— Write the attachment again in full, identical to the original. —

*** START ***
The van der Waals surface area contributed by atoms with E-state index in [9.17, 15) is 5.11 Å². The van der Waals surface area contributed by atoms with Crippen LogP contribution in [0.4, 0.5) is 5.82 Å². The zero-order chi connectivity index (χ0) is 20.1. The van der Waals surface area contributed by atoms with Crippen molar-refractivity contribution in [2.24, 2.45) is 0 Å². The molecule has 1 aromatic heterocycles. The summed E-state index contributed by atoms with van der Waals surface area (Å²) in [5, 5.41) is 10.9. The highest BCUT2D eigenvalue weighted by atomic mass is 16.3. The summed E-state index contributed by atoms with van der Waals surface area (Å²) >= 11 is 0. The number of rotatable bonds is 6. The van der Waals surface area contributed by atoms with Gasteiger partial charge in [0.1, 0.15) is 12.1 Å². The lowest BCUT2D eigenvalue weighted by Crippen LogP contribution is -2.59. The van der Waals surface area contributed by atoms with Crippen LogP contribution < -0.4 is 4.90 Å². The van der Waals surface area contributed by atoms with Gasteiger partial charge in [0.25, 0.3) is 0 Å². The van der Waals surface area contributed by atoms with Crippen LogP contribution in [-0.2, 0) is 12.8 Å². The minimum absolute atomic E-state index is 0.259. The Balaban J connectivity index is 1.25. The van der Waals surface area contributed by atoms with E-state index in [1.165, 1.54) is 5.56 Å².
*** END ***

The van der Waals surface area contributed by atoms with E-state index in [9.17, 15) is 5.11 Å². The van der Waals surface area contributed by atoms with Crippen LogP contribution in [0.4, 0.5) is 5.82 Å². The zero-order chi connectivity index (χ0) is 20.1. The van der Waals surface area contributed by atoms with Crippen molar-refractivity contribution in [2.24, 2.45) is 0 Å². The molecule has 1 aromatic heterocycles. The summed E-state index contributed by atoms with van der Waals surface area (Å²) in [5, 5.41) is 10.9. The highest BCUT2D eigenvalue weighted by atomic mass is 16.3. The summed E-state index contributed by atoms with van der Waals surface area (Å²) >= 11 is 0. The number of rotatable bonds is 6. The van der Waals surface area contributed by atoms with Gasteiger partial charge in [0.1, 0.15) is 12.1 Å². The lowest BCUT2D eigenvalue weighted by Crippen LogP contribution is -2.59. The van der Waals surface area contributed by atoms with Crippen LogP contribution < -0.4 is 4.90 Å². The van der Waals surface area contributed by atoms with Gasteiger partial charge in [0.25, 0.3) is 0 Å². The van der Waals surface area contributed by atoms with Crippen LogP contribution in [-0.2, 0) is 12.8 Å². The minimum absolute atomic E-state index is 0.259. The Balaban J connectivity index is 1.25. The van der Waals surface area contributed by atoms with E-state index in [1.165, 1.54) is 5.56 Å².